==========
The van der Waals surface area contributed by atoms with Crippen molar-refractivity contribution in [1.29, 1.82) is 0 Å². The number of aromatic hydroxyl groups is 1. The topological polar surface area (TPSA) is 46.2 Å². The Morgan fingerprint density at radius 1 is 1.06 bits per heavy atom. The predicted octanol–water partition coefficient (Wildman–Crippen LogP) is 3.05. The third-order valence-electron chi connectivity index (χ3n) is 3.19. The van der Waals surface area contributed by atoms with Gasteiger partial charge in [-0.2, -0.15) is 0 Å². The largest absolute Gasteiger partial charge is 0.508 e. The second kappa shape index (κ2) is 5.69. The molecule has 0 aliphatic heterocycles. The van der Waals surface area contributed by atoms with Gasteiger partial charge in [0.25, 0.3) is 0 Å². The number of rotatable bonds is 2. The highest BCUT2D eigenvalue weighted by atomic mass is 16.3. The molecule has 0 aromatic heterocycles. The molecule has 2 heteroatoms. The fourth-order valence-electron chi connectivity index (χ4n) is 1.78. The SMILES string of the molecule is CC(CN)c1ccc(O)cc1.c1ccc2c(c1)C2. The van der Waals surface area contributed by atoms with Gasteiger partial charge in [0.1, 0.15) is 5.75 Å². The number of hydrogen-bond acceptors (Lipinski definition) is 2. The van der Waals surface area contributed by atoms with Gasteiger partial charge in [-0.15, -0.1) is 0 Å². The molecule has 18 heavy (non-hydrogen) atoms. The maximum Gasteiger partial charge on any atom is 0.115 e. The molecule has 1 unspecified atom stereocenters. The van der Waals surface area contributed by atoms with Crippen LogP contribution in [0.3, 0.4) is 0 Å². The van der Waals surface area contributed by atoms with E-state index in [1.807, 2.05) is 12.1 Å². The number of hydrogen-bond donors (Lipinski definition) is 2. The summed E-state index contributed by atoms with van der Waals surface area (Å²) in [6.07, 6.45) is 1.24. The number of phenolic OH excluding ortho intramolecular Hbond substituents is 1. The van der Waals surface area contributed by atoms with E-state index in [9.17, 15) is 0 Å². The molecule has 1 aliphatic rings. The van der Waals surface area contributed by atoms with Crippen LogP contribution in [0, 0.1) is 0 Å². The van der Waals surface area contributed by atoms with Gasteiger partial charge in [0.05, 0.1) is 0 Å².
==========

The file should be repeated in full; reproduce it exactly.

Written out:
The van der Waals surface area contributed by atoms with Crippen molar-refractivity contribution in [1.29, 1.82) is 0 Å². The number of aromatic hydroxyl groups is 1. The topological polar surface area (TPSA) is 46.2 Å². The Morgan fingerprint density at radius 1 is 1.06 bits per heavy atom. The predicted octanol–water partition coefficient (Wildman–Crippen LogP) is 3.05. The third-order valence-electron chi connectivity index (χ3n) is 3.19. The van der Waals surface area contributed by atoms with Gasteiger partial charge in [-0.2, -0.15) is 0 Å². The largest absolute Gasteiger partial charge is 0.508 e. The second kappa shape index (κ2) is 5.69. The molecule has 0 aliphatic heterocycles. The van der Waals surface area contributed by atoms with Gasteiger partial charge in [0.25, 0.3) is 0 Å². The number of rotatable bonds is 2. The highest BCUT2D eigenvalue weighted by atomic mass is 16.3. The molecule has 0 aromatic heterocycles. The molecule has 2 heteroatoms. The fourth-order valence-electron chi connectivity index (χ4n) is 1.78. The SMILES string of the molecule is CC(CN)c1ccc(O)cc1.c1ccc2c(c1)C2. The van der Waals surface area contributed by atoms with Gasteiger partial charge in [0.1, 0.15) is 5.75 Å². The number of hydrogen-bond acceptors (Lipinski definition) is 2. The van der Waals surface area contributed by atoms with Gasteiger partial charge in [-0.15, -0.1) is 0 Å². The molecule has 18 heavy (non-hydrogen) atoms. The maximum Gasteiger partial charge on any atom is 0.115 e. The molecule has 1 unspecified atom stereocenters. The van der Waals surface area contributed by atoms with Crippen LogP contribution in [0.3, 0.4) is 0 Å². The van der Waals surface area contributed by atoms with E-state index in [1.807, 2.05) is 12.1 Å². The number of hydrogen-bond donors (Lipinski definition) is 2. The summed E-state index contributed by atoms with van der Waals surface area (Å²) in [6.07, 6.45) is 1.24. The number of phenolic OH excluding ortho intramolecular Hbond substituents is 1. The van der Waals surface area contributed by atoms with E-state index in [9.17, 15) is 0 Å². The molecule has 1 aliphatic rings. The van der Waals surface area contributed by atoms with Crippen LogP contribution in [0, 0.1) is 0 Å². The van der Waals surface area contributed by atoms with Gasteiger partial charge in [0.05, 0.1) is 0 Å².